Innocent girlfriend or murderous conspirator? Jury opens deliberations in missing mom case

Closing arguments took place on Tuesday morning in the trial of Michelle Troconis, the woman facing charges related to the disappearance and presumed death of Jennifer Dulos.

Associated Press

Feb 27, 2024, 5:30 PM

Updated 141 days ago

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Is Michelle Troconis a murderous conspirator who wanted her boyfriend's estranged wife dead and helped him cover up her killing? Or was she an innocent bystander who unwittingly became ensnared in one of Connecticut's most enduring missing person and alleged homicide cases?
A state jury heard two different tales of the 49-year-old Troconis as the prosecution and defense made their closing arguments Tuesday in Stamford. The six-member panel began deliberations later that afternoon on charges including conspiracy to commit murder, evidence tampering and hindering prosecution. After pausing for the evening, jurors were set to continue Wednesday. Troconis has pleaded not guilty to the charges.
Jennifer Dulos, 50, went missing on May 24, 2019, and has never been found. Prosecutors told the jury her estranged husband, Fotis Dulos, attacked her at her New Canaan home and drove off with her body. They were battling over their divorce and custody of their five children at the time, and Troconis was Fotis' Dulos girlfriend and living with him at another home.
Prosecutors Michelle Manning and Sean McGuinness told jurors Troconis was angry and fed up with the divorce case and had called Jennifer Dulos disparaging names.
“Jennifer is dead, and Fotis and Michcelle Troconis intended that to happen," Manning said. "They agreed to work together to make it happen, and unfortunately they were successful in making it happen. But they got caught. This trial is very simple. It’s about a conspiracy and a coverup."
Troconis did not testify during the 27-day trial. Her lawyer, Jon Schoenhorn, said the prosecution did not prove any of their allegations beyond a reasonable doubt, including whether Fotis Dulos killed Jennifer Dulos or even if he was in New Canaan that morning.
“She did not know that Fotis Dulos planned to harm her,” Schoenhorn told the jury. "The state has made, what I would suggest, are unfounded and unfair assumptions and have speculated that Michelle Troconis had to know what was going on because she was romantically linked with Fotis, that she was somehow involved in this nefarious, murderous plot.
“But that’s not reality,” he said. “That’s more like one of these cable TV movies, scripted movies. It’s not based on the facts that you heard during this trial."
In fact, a TV movie was made about the case, Lifetime's “Gone Mom," as the case drew widespread attention.
Jennifer Dulos was a member of a wealthy New York City family and a niece by marriage of fashion designer Liz Claiborne. Although her body has never been found, a medical examiner concluded suspected blood spatter in her garage and other evidence indicated she could not have survived. A state judge declared her officially dead in October.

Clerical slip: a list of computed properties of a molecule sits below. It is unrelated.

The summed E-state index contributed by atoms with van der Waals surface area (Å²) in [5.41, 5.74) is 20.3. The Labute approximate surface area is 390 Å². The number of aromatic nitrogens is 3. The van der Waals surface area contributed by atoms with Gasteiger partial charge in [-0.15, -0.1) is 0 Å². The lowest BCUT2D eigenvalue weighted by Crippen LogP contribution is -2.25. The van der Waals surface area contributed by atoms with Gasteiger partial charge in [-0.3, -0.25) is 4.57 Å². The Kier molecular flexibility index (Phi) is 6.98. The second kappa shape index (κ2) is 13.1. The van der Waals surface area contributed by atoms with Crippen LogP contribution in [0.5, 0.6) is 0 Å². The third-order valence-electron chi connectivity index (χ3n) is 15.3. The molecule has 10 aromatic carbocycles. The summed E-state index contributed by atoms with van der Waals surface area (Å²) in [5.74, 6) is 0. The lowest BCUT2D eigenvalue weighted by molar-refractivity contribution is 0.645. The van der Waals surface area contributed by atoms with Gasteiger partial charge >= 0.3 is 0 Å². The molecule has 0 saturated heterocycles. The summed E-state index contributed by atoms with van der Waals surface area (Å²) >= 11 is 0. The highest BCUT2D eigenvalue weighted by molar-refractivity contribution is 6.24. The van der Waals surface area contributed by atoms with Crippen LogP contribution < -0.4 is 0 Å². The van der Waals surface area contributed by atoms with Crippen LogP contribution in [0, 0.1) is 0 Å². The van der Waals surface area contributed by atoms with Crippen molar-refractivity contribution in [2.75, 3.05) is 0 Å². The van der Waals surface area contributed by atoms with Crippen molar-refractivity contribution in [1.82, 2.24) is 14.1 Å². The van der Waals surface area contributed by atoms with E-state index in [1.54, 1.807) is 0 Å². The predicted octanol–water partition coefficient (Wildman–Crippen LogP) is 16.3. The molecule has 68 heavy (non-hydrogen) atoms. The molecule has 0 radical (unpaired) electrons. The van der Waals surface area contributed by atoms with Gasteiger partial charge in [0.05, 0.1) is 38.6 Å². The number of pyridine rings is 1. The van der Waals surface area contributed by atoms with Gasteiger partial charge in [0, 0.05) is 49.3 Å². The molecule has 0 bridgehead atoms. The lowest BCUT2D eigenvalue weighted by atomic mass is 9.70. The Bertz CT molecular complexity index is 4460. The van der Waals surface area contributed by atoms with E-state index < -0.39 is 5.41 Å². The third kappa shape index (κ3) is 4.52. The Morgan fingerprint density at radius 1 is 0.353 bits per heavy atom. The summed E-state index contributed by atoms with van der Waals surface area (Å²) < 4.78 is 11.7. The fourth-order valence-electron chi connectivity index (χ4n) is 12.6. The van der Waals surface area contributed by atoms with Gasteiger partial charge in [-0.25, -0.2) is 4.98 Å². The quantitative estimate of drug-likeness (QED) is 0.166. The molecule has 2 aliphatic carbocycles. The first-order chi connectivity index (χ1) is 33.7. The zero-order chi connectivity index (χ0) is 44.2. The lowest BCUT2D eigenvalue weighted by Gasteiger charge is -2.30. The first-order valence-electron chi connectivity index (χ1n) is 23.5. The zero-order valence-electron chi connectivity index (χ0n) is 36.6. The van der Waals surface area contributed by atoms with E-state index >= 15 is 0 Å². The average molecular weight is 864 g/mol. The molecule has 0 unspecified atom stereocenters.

Fotis Dulos was a luxury home builder originally from Greece. He killed himself in January 2020, shortly after being charged with the murder of Jennifer Dulos. He had denied the charge.
Troconis is a dual American and Venezuelan citizen who once had her own TV production company in Argentina and hosted a snow-sports show for ESPN South America.
The Dulos' five children, who ranged from 8 to 13 years old when their mother disappeared and include two sets of twins, have been in the custody of Jennifer Dulos' mother, Gloria Farber, 88, in New York City ever since.
Prosecutors alleged Troconis must have known about the plot beforehand, because she answered Fotis Dulos' cell phone on the morning of May 24 when he allegedly was in New Canaan - suggesting she helped him with an alibi. He had left his phone at their home in Farmington, about 70 miles (115 kilometers) away near Hartford, prosecutors said.
Later that day, Troconis accompanied Fotis Dulos to Hartford, where he disposed of several garbage bags in random locations - a trip partially recorded by surveillance cameras.
Police found some of the bags and said they contained clothing, zip ties and other items containing Jennifer Dulos’ DNA. Some of the items, including a shirt and bra, had blood-like stains on them. Some items had Fotis Dulos’ DNA on them, and a portion of one bag tested positive for Troconis’ DNA, a state forensics expert testified at the trial.
Schoenhorn said Troconis had no idea what Fotis Dulos was doing or what was in the bags. He also said Fotis Dulos could have touched her and spread her DNA to one of the bags.
The prosecutors also said Troconis helped Fotis Dulos write up a timeline of their activities to prepare for potential police questioning. Troconis told police she only did that at the request of Fotis Dulos and his lawyer. And she also went with him when he had the employee’s truck cleaned and detailed at a car wash, prosecutors said.
Prosecutors also said Troconis lied to police during the first of her three interviews with them in 2019 when she said Fotis was at their home the morning of May 24. They say she acknowledged in a subsequent interview that she hadn't seen him.
Schoenhorn said there could have been miscommunications because the interviews were in English instead of Troconis' primary language, Spanish. A defense expert also testified that traumatic events, such as being interviewed by police, can affect people's memory and recall of events.
For more updates, we will be streaming from inside the courtroom on our live blog with up to the minute courtroom coverage including real-time tweets from News 12 Connecticut’s Marissa Alter.


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